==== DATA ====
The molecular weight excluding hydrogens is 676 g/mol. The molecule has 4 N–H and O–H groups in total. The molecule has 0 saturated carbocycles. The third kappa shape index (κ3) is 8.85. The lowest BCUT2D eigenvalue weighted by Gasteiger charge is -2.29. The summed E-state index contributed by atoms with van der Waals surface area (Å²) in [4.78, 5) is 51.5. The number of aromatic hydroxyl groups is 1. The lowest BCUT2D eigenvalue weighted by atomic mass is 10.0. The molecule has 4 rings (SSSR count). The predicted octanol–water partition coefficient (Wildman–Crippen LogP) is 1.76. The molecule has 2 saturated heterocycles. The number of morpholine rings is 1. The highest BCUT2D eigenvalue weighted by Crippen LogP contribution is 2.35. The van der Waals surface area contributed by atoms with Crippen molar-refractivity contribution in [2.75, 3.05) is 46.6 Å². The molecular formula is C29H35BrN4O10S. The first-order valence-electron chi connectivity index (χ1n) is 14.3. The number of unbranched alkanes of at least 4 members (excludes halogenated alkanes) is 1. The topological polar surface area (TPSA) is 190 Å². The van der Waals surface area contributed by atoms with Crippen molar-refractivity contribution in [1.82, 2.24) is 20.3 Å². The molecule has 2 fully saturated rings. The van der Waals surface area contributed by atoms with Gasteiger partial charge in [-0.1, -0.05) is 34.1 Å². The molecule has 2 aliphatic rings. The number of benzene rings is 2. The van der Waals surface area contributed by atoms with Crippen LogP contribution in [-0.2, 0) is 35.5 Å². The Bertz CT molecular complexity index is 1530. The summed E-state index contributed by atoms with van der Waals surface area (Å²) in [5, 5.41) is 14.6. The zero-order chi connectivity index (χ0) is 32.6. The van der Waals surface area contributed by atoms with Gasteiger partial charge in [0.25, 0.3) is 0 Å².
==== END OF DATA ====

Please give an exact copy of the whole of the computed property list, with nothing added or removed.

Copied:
The molecular weight excluding hydrogens is 676 g/mol. The molecule has 4 N–H and O–H groups in total. The molecule has 0 saturated carbocycles. The third kappa shape index (κ3) is 8.85. The lowest BCUT2D eigenvalue weighted by Gasteiger charge is -2.29. The summed E-state index contributed by atoms with van der Waals surface area (Å²) in [4.78, 5) is 51.5. The number of aromatic hydroxyl groups is 1. The lowest BCUT2D eigenvalue weighted by atomic mass is 10.0. The molecule has 4 rings (SSSR count). The predicted octanol–water partition coefficient (Wildman–Crippen LogP) is 1.76. The molecule has 2 saturated heterocycles. The number of morpholine rings is 1. The highest BCUT2D eigenvalue weighted by Crippen LogP contribution is 2.35. The van der Waals surface area contributed by atoms with Crippen molar-refractivity contribution in [2.75, 3.05) is 46.6 Å². The molecular formula is C29H35BrN4O10S. The first-order valence-electron chi connectivity index (χ1n) is 14.3. The number of unbranched alkanes of at least 4 members (excludes halogenated alkanes) is 1. The topological polar surface area (TPSA) is 190 Å². The van der Waals surface area contributed by atoms with Crippen molar-refractivity contribution in [1.82, 2.24) is 20.3 Å². The molecule has 2 fully saturated rings. The van der Waals surface area contributed by atoms with Gasteiger partial charge in [-0.1, -0.05) is 34.1 Å². The molecule has 2 aliphatic rings. The number of benzene rings is 2. The van der Waals surface area contributed by atoms with Crippen LogP contribution in [-0.2, 0) is 35.5 Å². The Bertz CT molecular complexity index is 1530. The summed E-state index contributed by atoms with van der Waals surface area (Å²) in [5, 5.41) is 14.6. The zero-order chi connectivity index (χ0) is 32.6. The van der Waals surface area contributed by atoms with Gasteiger partial charge in [0.25, 0.3) is 0 Å².